Several studies have shown that opposite-gender siblings have less conflict than the same-gender siblings. 

Older sisters often serve as caretakers for younger brothers, and several studies show that sibling relationships between females tend to be closer than those between males. Indeed, same-gender individuals are theoretically in more conflict than opposite-gender siblings because they are more likely to compete for the same resources. 

In addition, some researchers believe that the age difference between siblings plays a role in sibling conflicts. Younger siblings are more likely to get into fights with older siblings because they are usually smaller and weaker, making them easier targets for bullying.

Another critical factor that can cause conflict is when the siblings are not blood-related. Some stepsiblings have difficulty integrating into a new family just because the other siblings won't accept them as a member.

 

How to Deal With Step Siblings Rivalry

There are ways to deal with sibling rivalry. Parents should try to resolve disputes before they escalate into physical violence. Encourage children to discuss their feelings and concerns openly and honestly. This will help prevent future arguments from escalating into physical violence.

Parents should avoid using punishment or threats when dealing with stepsibling rivalry. Instead, they should use positive reinforcement to teach children to resolve conflicts without resorting to violence. 

Parents should make sure that children understand respecting others' property and personal space. Children should be taught to share toys, clothes, and belongings fairly; parents should emphasize the importance of these things.

Children should learn to express their anger in constructive ways; for instance, they should talk about their frustrations instead of hitting or throwing things and learn to forgive each other if they have hurt each other's feelings. It is a must to apologize and then demonstrate that they are willing to change their behaviour. Otherwise, the whole family could fall apart.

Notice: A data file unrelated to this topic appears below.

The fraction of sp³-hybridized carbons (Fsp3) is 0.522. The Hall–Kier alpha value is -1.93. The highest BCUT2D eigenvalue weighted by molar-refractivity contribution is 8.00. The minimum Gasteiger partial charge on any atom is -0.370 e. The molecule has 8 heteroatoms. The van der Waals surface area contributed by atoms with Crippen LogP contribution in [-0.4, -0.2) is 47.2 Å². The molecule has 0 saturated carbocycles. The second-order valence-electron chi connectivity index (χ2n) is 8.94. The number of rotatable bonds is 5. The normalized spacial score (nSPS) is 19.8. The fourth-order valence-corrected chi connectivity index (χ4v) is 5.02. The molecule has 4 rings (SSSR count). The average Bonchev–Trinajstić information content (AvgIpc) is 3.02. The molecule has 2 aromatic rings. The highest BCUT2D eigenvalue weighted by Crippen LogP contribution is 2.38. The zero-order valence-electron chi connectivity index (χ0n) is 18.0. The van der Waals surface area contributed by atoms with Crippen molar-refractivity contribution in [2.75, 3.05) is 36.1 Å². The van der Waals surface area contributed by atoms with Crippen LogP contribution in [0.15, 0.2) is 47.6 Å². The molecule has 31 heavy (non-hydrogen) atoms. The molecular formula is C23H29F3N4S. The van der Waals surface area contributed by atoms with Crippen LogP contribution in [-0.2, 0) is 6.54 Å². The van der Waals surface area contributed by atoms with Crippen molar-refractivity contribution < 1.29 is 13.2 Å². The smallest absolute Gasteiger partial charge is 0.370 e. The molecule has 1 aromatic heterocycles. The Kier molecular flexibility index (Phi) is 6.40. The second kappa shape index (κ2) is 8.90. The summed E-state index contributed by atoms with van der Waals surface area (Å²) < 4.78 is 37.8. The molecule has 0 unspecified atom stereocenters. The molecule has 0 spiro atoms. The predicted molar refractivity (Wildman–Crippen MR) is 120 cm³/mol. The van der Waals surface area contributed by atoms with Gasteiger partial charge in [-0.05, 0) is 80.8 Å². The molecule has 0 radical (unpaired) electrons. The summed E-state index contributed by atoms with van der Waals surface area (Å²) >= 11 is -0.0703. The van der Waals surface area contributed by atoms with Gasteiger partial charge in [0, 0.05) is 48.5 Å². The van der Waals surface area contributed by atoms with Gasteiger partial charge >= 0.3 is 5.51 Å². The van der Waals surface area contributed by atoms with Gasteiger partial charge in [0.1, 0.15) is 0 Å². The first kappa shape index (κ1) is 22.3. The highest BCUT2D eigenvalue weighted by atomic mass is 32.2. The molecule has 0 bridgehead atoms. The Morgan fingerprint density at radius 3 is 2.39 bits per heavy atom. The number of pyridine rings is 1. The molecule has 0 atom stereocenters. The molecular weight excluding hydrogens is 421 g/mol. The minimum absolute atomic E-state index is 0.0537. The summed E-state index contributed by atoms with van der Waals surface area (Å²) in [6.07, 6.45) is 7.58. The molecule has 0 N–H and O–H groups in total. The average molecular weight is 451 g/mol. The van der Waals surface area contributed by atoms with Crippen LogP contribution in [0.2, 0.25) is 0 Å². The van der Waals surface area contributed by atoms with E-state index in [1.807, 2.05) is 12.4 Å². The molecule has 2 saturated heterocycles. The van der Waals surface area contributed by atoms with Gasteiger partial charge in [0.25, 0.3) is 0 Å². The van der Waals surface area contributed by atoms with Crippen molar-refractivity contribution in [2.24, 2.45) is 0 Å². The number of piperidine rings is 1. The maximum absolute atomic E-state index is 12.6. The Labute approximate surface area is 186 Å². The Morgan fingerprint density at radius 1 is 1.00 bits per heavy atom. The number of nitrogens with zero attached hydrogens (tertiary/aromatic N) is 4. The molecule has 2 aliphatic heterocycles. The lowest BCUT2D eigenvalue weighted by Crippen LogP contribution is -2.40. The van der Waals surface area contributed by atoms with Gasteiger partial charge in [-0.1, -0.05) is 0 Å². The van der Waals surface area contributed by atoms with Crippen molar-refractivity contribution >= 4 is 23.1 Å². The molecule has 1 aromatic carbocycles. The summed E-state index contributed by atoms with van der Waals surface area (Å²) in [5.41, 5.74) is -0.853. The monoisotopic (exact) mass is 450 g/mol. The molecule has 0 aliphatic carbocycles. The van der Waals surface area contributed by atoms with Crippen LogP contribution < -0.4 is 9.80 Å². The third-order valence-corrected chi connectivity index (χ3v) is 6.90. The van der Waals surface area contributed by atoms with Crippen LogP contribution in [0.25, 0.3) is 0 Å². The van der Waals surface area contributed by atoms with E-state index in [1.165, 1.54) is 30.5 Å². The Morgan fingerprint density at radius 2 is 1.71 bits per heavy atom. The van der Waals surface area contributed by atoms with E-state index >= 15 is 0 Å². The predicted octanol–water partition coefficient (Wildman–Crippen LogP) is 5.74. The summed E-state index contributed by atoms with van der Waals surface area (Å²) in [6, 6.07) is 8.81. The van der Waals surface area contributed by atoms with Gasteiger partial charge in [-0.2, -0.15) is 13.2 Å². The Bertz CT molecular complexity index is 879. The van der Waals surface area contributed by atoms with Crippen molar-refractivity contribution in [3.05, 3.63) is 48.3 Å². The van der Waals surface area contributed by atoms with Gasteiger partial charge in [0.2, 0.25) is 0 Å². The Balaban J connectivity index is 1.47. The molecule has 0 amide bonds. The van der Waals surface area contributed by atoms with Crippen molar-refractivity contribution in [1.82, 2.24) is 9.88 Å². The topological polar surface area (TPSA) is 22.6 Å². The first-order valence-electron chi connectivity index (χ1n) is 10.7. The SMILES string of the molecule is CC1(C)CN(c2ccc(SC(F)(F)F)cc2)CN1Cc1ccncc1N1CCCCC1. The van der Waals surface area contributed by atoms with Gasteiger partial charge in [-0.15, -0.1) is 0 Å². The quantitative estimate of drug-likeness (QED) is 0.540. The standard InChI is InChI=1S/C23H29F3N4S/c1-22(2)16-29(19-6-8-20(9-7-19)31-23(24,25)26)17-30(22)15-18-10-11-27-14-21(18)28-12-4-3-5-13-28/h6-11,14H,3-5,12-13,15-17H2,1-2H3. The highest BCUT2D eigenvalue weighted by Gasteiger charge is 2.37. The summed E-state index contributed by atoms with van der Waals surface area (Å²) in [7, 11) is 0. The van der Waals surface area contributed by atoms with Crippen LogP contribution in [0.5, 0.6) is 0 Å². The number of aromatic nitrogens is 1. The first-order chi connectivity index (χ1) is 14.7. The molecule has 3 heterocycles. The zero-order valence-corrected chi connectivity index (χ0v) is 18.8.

If you feel your child needs counselling, contact a mental health professional, counselling sessions can help children overcome their fears, worries, and anxieties. They can also help them work through their conflicts and gain insight into themselves.


When does a parent need to intervene?

When Does A Parent Need To Intervene

When all conflict between children can be a source of irritation or concern for parents, it's essential to know when rivalry is transformed into abuse or sibling bullying. First of all, if you have more than two kids and notice that all of your other children regularly gang on one, it is essential to address this.

It is usual for siblings to develop more robust or less friendly relationships with specific family members, like step siblings, especially in blended families. If you notice you have a child who has been the subject of ridicule or physical violence, it is crucial to intervene.

A university study found that siblings who suffer from bullying among siblings frequently have a higher chance of experiencing mental health issues later in life.


How can parents stop step sibling rivalry?

Parents generally would like it to cease, whatever the reason for sibling squabbles. They often occur in the most inconvenient times, such as in public spaces or when parents are exhausted or under high tension - a sudden, seemingly inexplicably tense disagreement is not something parents want to hear. This is why it's typically the first instinct of parents to intervene to end the argument. Sometimes, this is the best decision to make. 

Parents must establish "ground rules" and be able to communicate clearly and ensure that their children know what is and aren't acceptable. Establishing clear rules with constant (and appropriate) punishments for violating rules can prevent most serious conflicts. Apply these rules to all children equally, significantly step children to avoid more conflicts.